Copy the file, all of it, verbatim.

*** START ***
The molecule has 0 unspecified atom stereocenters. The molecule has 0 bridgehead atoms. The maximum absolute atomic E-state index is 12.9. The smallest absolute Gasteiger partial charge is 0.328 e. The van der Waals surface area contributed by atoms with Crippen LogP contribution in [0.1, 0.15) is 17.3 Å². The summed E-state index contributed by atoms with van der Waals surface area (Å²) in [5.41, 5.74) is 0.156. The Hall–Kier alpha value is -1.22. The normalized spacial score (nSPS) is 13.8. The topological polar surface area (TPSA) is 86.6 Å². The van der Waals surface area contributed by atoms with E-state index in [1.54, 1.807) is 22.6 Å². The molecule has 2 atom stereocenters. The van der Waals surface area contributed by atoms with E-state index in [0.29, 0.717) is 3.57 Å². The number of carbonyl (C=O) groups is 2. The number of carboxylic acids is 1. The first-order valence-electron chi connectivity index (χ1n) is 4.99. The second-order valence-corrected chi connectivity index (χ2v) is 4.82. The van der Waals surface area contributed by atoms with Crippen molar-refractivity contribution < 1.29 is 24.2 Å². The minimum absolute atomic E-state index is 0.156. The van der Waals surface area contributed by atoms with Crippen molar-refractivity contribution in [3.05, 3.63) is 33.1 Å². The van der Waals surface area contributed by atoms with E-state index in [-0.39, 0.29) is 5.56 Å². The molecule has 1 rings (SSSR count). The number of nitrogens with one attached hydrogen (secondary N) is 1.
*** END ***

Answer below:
The molecule has 0 unspecified atom stereocenters. The molecule has 0 bridgehead atoms. The maximum absolute atomic E-state index is 12.9. The smallest absolute Gasteiger partial charge is 0.328 e. The van der Waals surface area contributed by atoms with Crippen LogP contribution in [0.1, 0.15) is 17.3 Å². The summed E-state index contributed by atoms with van der Waals surface area (Å²) in [5.41, 5.74) is 0.156. The Hall–Kier alpha value is -1.22. The normalized spacial score (nSPS) is 13.8. The topological polar surface area (TPSA) is 86.6 Å². The van der Waals surface area contributed by atoms with E-state index in [1.54, 1.807) is 22.6 Å². The molecule has 2 atom stereocenters. The van der Waals surface area contributed by atoms with E-state index in [0.29, 0.717) is 3.57 Å². The number of carbonyl (C=O) groups is 2. The number of carboxylic acids is 1. The first-order valence-electron chi connectivity index (χ1n) is 4.99. The second-order valence-corrected chi connectivity index (χ2v) is 4.82. The van der Waals surface area contributed by atoms with Crippen molar-refractivity contribution < 1.29 is 24.2 Å². The minimum absolute atomic E-state index is 0.156. The van der Waals surface area contributed by atoms with Crippen molar-refractivity contribution in [3.05, 3.63) is 33.1 Å². The van der Waals surface area contributed by atoms with E-state index in [-0.39, 0.29) is 5.56 Å². The molecule has 1 rings (SSSR count). The number of nitrogens with one attached hydrogen (secondary N) is 1.